Other formats

    TEI XML file   ePub eBook file  


    mail icontwitter iconBlogspot iconrss icon

Explorers of the Pacific: European and American Discoveries in Polynesia

George Anson

George Anson

1740 to 1744

A period of forty years elapsed after Roggeveen's voyage before any exploring expedition to the south Pacific took place, but in the interval a voyage was made by Commodore George Anson with a fleet of British war vessels. Though no discoveries were made, the expedition aroused so much interest in England that it may have had some influence on later developments. It was brought about by Spain's arbitrary searching of English ships in the West Indies with the excuse that she must prevent the smuggling which was depriving the Spanish authorities of a good deal of revenue.

Friction between England and Spain led to war in 1739. The British Government equipped a fleet of six ships with two victualers (pinks) to cruise off the Pacific coast of Peru and New Spain for the purpose of cutting off the Spanish supphes of wealth from South America. The fleet was placed under page 21the command of Commodore George Anson, whose flagship was the Centurion, with sixty guns and 400 men. The total force numbered about 1,510 men. Anson sailed from St. Helens Road on September 18, 1740, and passed through the Strait of Le Maire in March 1741.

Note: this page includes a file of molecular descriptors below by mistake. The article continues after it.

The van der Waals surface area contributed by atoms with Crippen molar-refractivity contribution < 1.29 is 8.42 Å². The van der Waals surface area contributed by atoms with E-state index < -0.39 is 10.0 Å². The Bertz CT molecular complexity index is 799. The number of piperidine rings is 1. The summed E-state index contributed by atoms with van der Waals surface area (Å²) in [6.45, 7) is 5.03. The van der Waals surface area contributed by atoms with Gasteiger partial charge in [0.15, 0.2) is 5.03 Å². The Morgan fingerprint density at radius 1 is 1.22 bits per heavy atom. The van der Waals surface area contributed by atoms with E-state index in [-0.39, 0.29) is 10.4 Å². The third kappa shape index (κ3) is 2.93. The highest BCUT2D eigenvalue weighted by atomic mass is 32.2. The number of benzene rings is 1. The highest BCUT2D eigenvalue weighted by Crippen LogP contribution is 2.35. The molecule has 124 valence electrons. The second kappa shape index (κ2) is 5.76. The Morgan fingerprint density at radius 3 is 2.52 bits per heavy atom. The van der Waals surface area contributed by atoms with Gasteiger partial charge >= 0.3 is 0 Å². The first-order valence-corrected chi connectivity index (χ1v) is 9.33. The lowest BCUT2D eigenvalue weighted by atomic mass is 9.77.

The Spanish, who had learned of the British expedition, equipped a large fleet of war vessels and sent it out under Admiral Pizarro to oppose the British. The Spanish fleet, however, ran into storms, the provisions gave out, and many of the ships were wrecked. Thus the Spanish attempt ended in failure. The Viceroy of Peru also sent out some ships to intercept Anson, but they failed to make contact.

Anson continued taking prizes along the Pacific coast during 1741 and part of 1742. He lost some of his ships but replaced them with prizes manned by crews from his own ships. On May 6, 1742, he sailed from the Mexican coast and reached Tinian in the Marianas, whence he sailed to Macao. Here he refitted before sailing to a position near the Philippines to await a galleon. In June 1743 he sighted a galleon and, by means of superior skill and seamanship, captured her treasure valued at about 400,000 pounds sterling. After repairing at Macao, Anson sailed in the Centurion for England via the Cape of Good Hope and anchored at Spithead on June 15, 1744, after a voyage of three years and nine months.